Measuring the transmission matrix of a complex medium: focusing and beyond
Institut Langevin, CNRS and ESPCI ParisTech
Mon, Nov. 19th 2012, 14:30
Salle Claude Itzykson, Bât. 774, Orme des Merisiers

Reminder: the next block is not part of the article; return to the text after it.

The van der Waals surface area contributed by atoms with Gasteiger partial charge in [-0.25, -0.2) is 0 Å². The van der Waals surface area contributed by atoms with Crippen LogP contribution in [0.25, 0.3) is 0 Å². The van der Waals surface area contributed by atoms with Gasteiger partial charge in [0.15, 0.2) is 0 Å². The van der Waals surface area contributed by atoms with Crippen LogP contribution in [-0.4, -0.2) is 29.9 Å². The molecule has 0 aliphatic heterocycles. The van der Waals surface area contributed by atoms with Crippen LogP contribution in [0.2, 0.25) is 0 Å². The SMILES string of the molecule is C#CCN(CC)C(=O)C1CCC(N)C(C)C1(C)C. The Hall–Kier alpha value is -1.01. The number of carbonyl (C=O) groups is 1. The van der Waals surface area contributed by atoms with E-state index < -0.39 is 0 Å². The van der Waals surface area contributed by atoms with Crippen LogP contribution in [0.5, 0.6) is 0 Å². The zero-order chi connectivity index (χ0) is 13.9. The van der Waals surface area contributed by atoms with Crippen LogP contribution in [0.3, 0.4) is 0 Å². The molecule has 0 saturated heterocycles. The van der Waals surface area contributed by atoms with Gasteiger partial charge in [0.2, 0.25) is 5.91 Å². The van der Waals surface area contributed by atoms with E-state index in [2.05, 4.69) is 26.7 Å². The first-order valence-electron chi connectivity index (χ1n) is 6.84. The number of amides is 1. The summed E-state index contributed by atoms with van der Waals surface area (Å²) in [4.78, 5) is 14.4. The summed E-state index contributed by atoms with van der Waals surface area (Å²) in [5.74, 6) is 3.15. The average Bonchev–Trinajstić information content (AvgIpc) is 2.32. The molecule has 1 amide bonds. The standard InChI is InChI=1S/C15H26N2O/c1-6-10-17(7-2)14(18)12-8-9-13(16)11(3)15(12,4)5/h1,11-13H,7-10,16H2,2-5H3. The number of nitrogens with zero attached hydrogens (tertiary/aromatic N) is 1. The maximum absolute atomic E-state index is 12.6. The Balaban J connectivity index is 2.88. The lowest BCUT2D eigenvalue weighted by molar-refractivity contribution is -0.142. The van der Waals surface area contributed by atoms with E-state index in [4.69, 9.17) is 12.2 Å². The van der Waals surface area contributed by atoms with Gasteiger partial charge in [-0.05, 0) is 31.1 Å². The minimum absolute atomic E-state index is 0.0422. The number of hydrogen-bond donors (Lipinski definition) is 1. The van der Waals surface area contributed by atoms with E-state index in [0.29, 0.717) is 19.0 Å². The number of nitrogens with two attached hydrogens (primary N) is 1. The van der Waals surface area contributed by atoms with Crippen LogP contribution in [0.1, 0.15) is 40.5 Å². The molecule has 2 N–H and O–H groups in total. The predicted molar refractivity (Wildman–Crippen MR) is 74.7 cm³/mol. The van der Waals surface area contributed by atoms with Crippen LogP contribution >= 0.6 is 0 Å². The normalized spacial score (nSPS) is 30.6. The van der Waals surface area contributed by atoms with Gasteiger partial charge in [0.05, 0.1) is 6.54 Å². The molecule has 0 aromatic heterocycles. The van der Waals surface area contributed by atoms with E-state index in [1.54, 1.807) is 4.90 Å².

Scattering of coherent light in heterogeneous biological media and tissues , leads to strong scattering and interferences phenomena which destroy both the spatial amplitude and phase information of any laser illumination. At the spatial level, it gives rise to the well-known ``speckle'' interference patterns. At the temporal (or spectral) level, a short pulse entering a scattering medium will be stretched due to the multiplicity of path lengths in the propagating medium. Consequently this greatly limits the imaging of an object through a scattering medium. Multiple scattering is a highly complex but nonetheless deterministic process: it is therefore reversible, in the absence of absorption. Speckle can be coherently controlled. By ``shaping'' or ``adapting'' the incident wavefront, it is in principle possible to control the propagation and to overcome the scattering process. Liquid crystal spatial light modulator (SLM) is a tool of choice to shape a laser beam over a very large number of modes, in order to match the high complexity of a multiple scattering medium. I will show how, using a SLM, one can measure the transmission matrix which links the input - output modes of the scattering medium. We present our original approach of solving the inverse problem for the reconstruction of an arbitrary image through the scattering media. I will detail our recent experiments with phase SLMs applied to, spatial focusing, imaging and phase conjugation through a thick opaque multiple scattering media. Beyond the spatial aspects of wave control, I will also review the recent progress on temporal control in complex media and its interests for mesoscopic physics studies.